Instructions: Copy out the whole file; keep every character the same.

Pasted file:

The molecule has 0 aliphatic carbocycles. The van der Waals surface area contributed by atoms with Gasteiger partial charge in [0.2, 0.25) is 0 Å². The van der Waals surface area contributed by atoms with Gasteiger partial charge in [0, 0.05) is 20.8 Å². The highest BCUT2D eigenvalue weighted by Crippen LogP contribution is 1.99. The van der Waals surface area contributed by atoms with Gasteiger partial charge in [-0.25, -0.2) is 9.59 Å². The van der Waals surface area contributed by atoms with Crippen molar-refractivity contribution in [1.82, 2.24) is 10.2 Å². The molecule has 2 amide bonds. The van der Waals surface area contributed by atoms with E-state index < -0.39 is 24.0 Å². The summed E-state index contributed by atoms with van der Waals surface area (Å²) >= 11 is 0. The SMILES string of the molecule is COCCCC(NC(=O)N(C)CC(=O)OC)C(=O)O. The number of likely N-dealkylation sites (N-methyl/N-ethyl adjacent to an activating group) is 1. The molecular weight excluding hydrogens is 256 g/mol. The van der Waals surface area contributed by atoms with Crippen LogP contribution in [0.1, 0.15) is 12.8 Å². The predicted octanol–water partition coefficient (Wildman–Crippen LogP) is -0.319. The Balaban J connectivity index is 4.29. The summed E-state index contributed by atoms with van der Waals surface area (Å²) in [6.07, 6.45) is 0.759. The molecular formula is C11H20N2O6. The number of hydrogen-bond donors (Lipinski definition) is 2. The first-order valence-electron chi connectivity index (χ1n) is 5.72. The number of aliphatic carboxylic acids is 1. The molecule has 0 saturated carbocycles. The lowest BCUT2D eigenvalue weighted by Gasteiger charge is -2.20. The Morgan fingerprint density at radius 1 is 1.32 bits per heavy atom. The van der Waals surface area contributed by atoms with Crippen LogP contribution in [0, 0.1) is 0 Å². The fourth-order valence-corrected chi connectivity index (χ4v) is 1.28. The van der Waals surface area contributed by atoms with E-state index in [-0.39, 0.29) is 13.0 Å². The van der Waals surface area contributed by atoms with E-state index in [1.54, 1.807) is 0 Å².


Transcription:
The molecule has 0 aliphatic carbocycles. The van der Waals surface area contributed by atoms with Gasteiger partial charge in [0.2, 0.25) is 0 Å². The van der Waals surface area contributed by atoms with Gasteiger partial charge in [0, 0.05) is 20.8 Å². The highest BCUT2D eigenvalue weighted by Crippen LogP contribution is 1.99. The van der Waals surface area contributed by atoms with Gasteiger partial charge in [-0.25, -0.2) is 9.59 Å². The van der Waals surface area contributed by atoms with Crippen molar-refractivity contribution in [1.82, 2.24) is 10.2 Å². The molecule has 2 amide bonds. The van der Waals surface area contributed by atoms with E-state index < -0.39 is 24.0 Å². The summed E-state index contributed by atoms with van der Waals surface area (Å²) >= 11 is 0. The SMILES string of the molecule is COCCCC(NC(=O)N(C)CC(=O)OC)C(=O)O. The number of likely N-dealkylation sites (N-methyl/N-ethyl adjacent to an activating group) is 1. The molecular weight excluding hydrogens is 256 g/mol. The van der Waals surface area contributed by atoms with Crippen LogP contribution in [0.1, 0.15) is 12.8 Å². The predicted octanol–water partition coefficient (Wildman–Crippen LogP) is -0.319. The Balaban J connectivity index is 4.29. The summed E-state index contributed by atoms with van der Waals surface area (Å²) in [6.07, 6.45) is 0.759. The molecular formula is C11H20N2O6. The number of hydrogen-bond donors (Lipinski definition) is 2. The first-order valence-electron chi connectivity index (χ1n) is 5.72. The number of aliphatic carboxylic acids is 1. The molecule has 0 saturated carbocycles. The lowest BCUT2D eigenvalue weighted by Gasteiger charge is -2.20. The Morgan fingerprint density at radius 1 is 1.32 bits per heavy atom. The van der Waals surface area contributed by atoms with Crippen LogP contribution in [0, 0.1) is 0 Å². The fourth-order valence-corrected chi connectivity index (χ4v) is 1.28. The van der Waals surface area contributed by atoms with E-state index in [-0.39, 0.29) is 13.0 Å². The van der Waals surface area contributed by atoms with E-state index in [1.54, 1.807) is 0 Å².